Hello, I’m A. F. Stewart, and I’m a Pinterest addict. Well, maybe not an addict, but I can definitely lose an hour or two on the site if I try. But it’s not all fun and games, it’s also serious marketing for my writing and books. And that’s what I’m here to discuss today on the blog.
I see many, many writers over on Pinterest, but not all of them are using the site to their full advantage. Pinterest is designed for shoppers, and their click-through-rate (which means consumers click the pins and go to the links) is high and growing. The stats for Pinterest as a viable (and still free) marketing tool are too good to ignore.
So why aren't authors and writers utilizing it properly?
I can’t say for certain, but I do hear some writers express qualms and confusion on how to use the site to their favour. So here’s a brief explanation of how the Pinterest site works, and a few of my tips specific to writers and authors.
Pinterest is a visual site; it’s for sharing graphics, photos, memes, cool geeky fan stuff, and book related stuff, like covers, trailers, blog posts, etc. You join the site, create a profile, then you create what the site calls boards. Think of them like virtual scrapbooks, or photo albums, full of pictures. Each board gets a name, a description and a category, and you’re ready to pin your pics to your boards via their bookmark extension widget thingy. Easy, right?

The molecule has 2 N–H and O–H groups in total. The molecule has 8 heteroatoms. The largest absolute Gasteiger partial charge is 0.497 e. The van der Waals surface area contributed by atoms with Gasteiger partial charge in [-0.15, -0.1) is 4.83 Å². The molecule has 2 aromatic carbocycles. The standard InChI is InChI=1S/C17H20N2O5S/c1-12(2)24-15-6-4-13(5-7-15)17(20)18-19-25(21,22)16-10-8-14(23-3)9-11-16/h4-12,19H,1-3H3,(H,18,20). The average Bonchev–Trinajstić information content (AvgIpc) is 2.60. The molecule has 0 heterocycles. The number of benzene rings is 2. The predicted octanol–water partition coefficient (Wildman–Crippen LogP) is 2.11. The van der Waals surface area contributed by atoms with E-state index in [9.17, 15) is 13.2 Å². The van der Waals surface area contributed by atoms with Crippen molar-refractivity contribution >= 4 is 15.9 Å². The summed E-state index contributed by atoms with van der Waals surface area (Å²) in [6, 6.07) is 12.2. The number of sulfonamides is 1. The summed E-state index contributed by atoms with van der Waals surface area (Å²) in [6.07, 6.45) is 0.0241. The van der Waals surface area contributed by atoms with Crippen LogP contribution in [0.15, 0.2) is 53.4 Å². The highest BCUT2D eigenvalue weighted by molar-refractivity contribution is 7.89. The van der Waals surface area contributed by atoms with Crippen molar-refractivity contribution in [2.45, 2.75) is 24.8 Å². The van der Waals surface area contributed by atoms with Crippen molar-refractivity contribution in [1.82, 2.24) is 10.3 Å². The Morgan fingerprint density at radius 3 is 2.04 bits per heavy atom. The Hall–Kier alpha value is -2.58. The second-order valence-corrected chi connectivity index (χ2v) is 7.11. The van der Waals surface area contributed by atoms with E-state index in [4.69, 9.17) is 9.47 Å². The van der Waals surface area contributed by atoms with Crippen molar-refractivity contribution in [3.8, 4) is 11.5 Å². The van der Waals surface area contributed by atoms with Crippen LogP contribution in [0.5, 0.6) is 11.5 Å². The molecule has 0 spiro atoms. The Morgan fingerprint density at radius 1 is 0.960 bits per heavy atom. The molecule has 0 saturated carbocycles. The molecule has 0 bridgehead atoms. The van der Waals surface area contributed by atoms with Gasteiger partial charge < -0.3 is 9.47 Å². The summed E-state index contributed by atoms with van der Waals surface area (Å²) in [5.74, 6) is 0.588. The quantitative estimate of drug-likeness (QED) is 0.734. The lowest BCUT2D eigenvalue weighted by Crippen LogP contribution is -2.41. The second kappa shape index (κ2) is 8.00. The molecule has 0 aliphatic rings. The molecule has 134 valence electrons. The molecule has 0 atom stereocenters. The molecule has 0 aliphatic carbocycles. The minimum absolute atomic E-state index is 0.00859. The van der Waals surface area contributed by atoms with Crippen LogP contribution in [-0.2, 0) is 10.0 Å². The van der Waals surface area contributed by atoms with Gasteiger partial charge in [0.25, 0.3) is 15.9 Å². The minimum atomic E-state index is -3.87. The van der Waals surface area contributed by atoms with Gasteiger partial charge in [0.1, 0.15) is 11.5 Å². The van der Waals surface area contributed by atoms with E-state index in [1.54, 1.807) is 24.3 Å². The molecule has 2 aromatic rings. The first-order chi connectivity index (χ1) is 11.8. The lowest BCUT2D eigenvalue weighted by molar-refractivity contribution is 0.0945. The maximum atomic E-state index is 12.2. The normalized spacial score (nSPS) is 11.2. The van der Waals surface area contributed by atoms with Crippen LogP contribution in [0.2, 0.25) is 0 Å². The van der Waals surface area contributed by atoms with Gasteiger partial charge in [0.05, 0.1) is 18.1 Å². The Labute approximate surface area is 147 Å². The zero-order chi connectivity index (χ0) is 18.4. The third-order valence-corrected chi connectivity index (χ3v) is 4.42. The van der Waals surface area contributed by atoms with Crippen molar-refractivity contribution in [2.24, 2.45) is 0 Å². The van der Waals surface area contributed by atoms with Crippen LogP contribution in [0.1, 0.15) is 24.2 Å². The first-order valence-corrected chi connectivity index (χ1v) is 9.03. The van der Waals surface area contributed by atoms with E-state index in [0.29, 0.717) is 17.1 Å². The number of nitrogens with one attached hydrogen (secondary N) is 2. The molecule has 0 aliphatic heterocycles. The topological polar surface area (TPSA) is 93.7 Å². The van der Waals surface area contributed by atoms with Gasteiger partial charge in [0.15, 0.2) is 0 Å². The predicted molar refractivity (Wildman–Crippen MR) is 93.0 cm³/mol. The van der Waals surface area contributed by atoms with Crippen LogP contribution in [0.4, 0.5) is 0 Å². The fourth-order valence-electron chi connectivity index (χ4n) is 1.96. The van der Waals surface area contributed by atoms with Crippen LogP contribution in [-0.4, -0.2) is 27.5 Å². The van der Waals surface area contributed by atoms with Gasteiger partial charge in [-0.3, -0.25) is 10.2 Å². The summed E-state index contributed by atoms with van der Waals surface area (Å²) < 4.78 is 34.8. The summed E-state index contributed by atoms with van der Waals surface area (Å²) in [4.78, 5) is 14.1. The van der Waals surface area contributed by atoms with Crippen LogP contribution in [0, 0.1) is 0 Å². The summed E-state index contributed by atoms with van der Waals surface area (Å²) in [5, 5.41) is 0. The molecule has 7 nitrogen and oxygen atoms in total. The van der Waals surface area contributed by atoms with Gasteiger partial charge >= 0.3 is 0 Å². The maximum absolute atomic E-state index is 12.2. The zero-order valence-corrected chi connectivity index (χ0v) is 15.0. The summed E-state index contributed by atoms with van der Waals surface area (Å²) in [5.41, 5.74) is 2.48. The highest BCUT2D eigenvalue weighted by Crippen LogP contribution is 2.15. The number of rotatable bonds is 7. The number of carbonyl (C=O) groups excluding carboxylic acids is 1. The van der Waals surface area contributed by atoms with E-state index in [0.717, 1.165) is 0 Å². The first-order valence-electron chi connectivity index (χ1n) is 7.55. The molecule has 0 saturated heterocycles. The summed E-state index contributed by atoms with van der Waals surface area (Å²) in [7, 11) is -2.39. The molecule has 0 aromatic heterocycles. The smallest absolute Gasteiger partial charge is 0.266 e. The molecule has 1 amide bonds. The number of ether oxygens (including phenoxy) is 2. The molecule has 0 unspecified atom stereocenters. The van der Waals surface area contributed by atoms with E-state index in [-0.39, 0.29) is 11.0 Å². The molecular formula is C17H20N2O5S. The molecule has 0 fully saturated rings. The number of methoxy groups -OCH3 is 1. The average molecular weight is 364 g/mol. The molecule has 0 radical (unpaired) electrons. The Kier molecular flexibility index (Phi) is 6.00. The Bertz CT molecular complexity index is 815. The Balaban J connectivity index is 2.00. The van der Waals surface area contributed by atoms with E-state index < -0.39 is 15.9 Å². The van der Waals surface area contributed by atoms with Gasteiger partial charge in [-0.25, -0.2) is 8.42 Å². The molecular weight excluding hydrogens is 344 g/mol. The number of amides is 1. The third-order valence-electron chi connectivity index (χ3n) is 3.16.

But in case you’re still confused, here’s the site’s guide to getting started that explains things in better detail: https://help.pinterest.com/en/guide/all-about-pinterest
Okay, you've setup your profile, gotten somewhat familiar with the site, and you’re ready to pin. Now what?
Here are some things you need to know:
Following/Followers: Just like other sites you can follow users, and they can follow you. You may press the big red follow button on a profile, and you’ll follow every board and every pin of that person, or follow individual boards (which is what I recommend for most people). Following individual boards (with pins you enjoy) as opposed to everything vastly reduces the possibility of clutter on the home page, and makes it easier to find pins you like on the site.
Repinning: If you find a photo you like on the Pinterest site you can repin it to one of your boards, either from the Pinterest home page or the profile of a user. I recommend beginners make use of this feature as it’s a simple way to get started filling boards.
Board Covers: You can leave a board with no cover and the latest pin will show as the face of that board. Or you can pick a cover by choosing a nice pin (via the editing mode). You can also change covers when you like (by editing), but once you choose a cover you can’t return to the former mode.
Group Boards: Groups boards are just that, a group of users who are pinning on the same board. You can join them, or make your own, but like all groups be sure to read and follow the description and rules.